Juanito Rivera, respectfully called Ka Juaning, was born to a peasant family in Bacolor, Pampanga on 29 August 1934. He and his four siblings were raised at the time when World War II had been pounding the country leaving everyone scared and hungry. He did not attend formal school but learned how to read and write with the help of a katon, a volunteer community teacher who teaches Catholic prayers in far-flung areas.
His family had fled to Sta. Rita, Tarlac to escape hunger when he was eight. He had known poverty and fought tooth and nail against peasant oppression in all years of his life though he had chosen a different lane now. He still dreams, however, of a better future for the generations to come.
Ka Juaning’s life story begins in this harried town that remains to be a fourth class municipality to this day. Sta. Rita, a seedbed of peasant unrest, is the place where the New People’s Army was formally established in 1969. He is a second-generation member of the Hukbong Mapagpalaya ng Bayan (HMB; Army of Liberating People) who, during Martial Law years, organized the landless tenants and conscientized the barangay captains of this town 110 kilometers away from Metro-Manila.
This peasant leader’s countless imprisonments at Camp Makabulos in Tarlac, Camp Olivas in Pampanga, and Camp Crame in Metro-Manila are his medals of valor – proofs of his courage in defense of a noble cause. He opines he can easily be accosted because everyone knows him. There was no more safer place for him than the vast expanse of sugarcane and palay fields where all he had to do was lie down, the first military lesson he learned, to evade arrest.
It was at this time that organized kasama (tenants) in Sta. Rita had pulled off a 75-25 sharing deal in favor of the farmers, with the help of Ka Juaning, from the oppressive 50-50 sharing where the kasama spends for the seeds and other concomitant expenses that go with farming plus the difficult labor on field. This has always been the source of irritants, oppression and deaths leading to an agrarian revolution in the plains. Tarlac’s vast tracts of privately-owned lands stretch up to the boundaries of Pampanga on southwest, Nueva Ecija on southeast and Pangasinan up northwest.
He says that the number of NPA members increased tremendously when President Marcos declared Martial Law in 1972. Students from both the urban and rural areas came in droves to hide in the Sierra Madre mountains. But the Ninoy Aquino assassination in 1983 brought the biggest wave of recruitment to the NPA with students and professionals alike wanting to take up arms against the Marcos rule.
Ka Juaning reveals a four-by-four tunnel inconspicuously hidden beside a pig pen that was built in the middle of a farm. It was in this tunnel, he points out, where Jose Maria Sison had held office. When Bernabe Buscayno was captured, Sison had to leave the area in 1976. The tunnel became storage for documents of the outlawed Communist Party of the Philippines (CPP). They also keep a wide screen projector here where they watch revolutionary movies, among them about the life of Che Guevarra, an Argentinian Marxist revolutionary.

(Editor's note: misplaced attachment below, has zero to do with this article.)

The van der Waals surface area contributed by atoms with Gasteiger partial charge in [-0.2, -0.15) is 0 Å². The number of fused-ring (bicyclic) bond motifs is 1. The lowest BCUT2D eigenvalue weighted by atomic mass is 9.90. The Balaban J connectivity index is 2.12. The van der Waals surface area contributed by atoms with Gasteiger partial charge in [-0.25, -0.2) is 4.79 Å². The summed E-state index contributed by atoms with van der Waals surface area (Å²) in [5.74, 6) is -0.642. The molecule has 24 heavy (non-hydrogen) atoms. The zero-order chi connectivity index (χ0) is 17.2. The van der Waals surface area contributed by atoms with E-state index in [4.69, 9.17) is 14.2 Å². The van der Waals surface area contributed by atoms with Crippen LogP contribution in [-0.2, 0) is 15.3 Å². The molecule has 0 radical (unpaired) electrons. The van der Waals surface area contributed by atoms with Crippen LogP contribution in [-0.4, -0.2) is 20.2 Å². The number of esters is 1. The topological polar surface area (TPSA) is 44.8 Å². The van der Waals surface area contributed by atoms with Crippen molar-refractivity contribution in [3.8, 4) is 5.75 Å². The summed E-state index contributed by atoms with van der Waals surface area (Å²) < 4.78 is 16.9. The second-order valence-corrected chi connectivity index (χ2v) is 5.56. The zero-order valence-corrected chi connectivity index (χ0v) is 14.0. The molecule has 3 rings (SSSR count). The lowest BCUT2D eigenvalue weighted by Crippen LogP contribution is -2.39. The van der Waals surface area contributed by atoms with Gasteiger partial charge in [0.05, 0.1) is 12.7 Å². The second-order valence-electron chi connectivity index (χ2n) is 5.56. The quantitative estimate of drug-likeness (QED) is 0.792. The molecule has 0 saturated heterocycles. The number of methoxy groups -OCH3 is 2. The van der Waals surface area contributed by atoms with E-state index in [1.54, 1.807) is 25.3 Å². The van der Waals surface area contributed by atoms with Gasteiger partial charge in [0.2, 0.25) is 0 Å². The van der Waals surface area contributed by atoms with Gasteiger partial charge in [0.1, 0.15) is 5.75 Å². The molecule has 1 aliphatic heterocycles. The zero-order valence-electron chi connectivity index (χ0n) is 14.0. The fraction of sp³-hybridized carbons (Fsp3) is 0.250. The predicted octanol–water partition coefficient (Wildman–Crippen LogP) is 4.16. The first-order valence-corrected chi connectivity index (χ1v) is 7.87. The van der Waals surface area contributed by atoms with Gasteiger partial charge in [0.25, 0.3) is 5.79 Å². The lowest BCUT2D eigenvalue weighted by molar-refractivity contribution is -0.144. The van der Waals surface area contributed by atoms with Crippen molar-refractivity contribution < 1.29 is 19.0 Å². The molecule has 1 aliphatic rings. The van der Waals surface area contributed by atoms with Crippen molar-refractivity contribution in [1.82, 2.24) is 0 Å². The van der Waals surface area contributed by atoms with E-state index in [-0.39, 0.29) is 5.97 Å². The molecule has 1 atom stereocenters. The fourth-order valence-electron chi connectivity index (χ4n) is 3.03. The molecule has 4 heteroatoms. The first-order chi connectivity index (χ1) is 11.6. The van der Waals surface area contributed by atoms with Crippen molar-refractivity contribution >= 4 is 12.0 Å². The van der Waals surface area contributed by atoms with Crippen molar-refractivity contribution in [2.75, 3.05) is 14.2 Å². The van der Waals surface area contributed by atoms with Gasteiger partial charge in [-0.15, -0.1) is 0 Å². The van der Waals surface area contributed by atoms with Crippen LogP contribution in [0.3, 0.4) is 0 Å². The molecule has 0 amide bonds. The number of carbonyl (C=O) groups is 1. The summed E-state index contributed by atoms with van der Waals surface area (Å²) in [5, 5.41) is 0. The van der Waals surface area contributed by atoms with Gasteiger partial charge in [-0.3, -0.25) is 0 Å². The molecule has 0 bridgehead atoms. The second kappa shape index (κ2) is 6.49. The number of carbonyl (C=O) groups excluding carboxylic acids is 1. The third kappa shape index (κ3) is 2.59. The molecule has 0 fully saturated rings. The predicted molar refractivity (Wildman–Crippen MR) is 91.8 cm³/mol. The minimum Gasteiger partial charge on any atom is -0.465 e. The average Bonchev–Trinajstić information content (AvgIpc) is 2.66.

The unassuming peasant leader became a member of the CPP’s Political Bureau, the only peasant besides Buscayno, who had risen to the top CPP leadership that is mostly composed of the middle-class petty bourgeoisie, intellectuals and academe.
In his heyday, he was so popular among the peasants and has proven himself to be an able leader that he was chosen to lead major campaigns in Central Luzon. He had been Buscayno’s right hand man that when the latter was arrested, he replaced him becoming the CPP’s Military Commission head.
Ka Juaning supervised the team he formed to do a first-ever NPA raid on the Philippine Military Academy (PMA) barracks that increased the NPA armory. It was on the headlines – quite a memorable feat – when they brought along with them during their retreat the PMA officers Victor Corpuz and Crispin Tagamolila. They were the first military officers to defect to the NPA in 1971.
The peasant leader cum NPA strategist likewise led sea expeditions involving sizeable arms that the People’s Republic of China donated under the leadership of Mao Zedong. They pretend to be fishermen on fishing expeditions while on small boats they have to scoop water from the floor to prevent them from sinking. Some expeditions succeeded; some failed when they got stranded in China due to bad weather conditions.
The biggest and the most known Operation Plan Karagatan should have made the NPA more powerful with its supposed to be cache of 1, 200 M14 rifles and 8,000 rounds of ammunitions. It failed, however, when the navy suspected the unscheduled ship coming from nowhere. Military helicopters had been hovering around that before the ship could dock, Ka Juaning disclosed, they decided to sink it with a mortar. Not long after, the military jet came but Ka Juaning and his team had already brought 200 rifles safely to the shore.
One of the grand old men of Central Luzon, Ka Juaning’s spirit never wanes although he contracted lung ailment while he was in prison and was freed in 1991, the last prison experience he had, so far. Neither prison nor old age can put his spirit down. He still believes in the need to take up arms if need be. He admits though that he will pass the baton to the younger generation.
Ka Juaning now lives with his family in his farm cultivating the land and sowing seeds of his wisdom at 78. (Gloria Esguerra Melencio)
Lachica, Eduardo. Huk: Philippine Agrarian Society in Revolt. Solidaridad Publishing House: Manila, 1971.
Castañeda, Dabet. Armed Struggle still Relevant – CPP Founding Member. http://www.bulatlat.com/news/6-9/6-9-armed.htm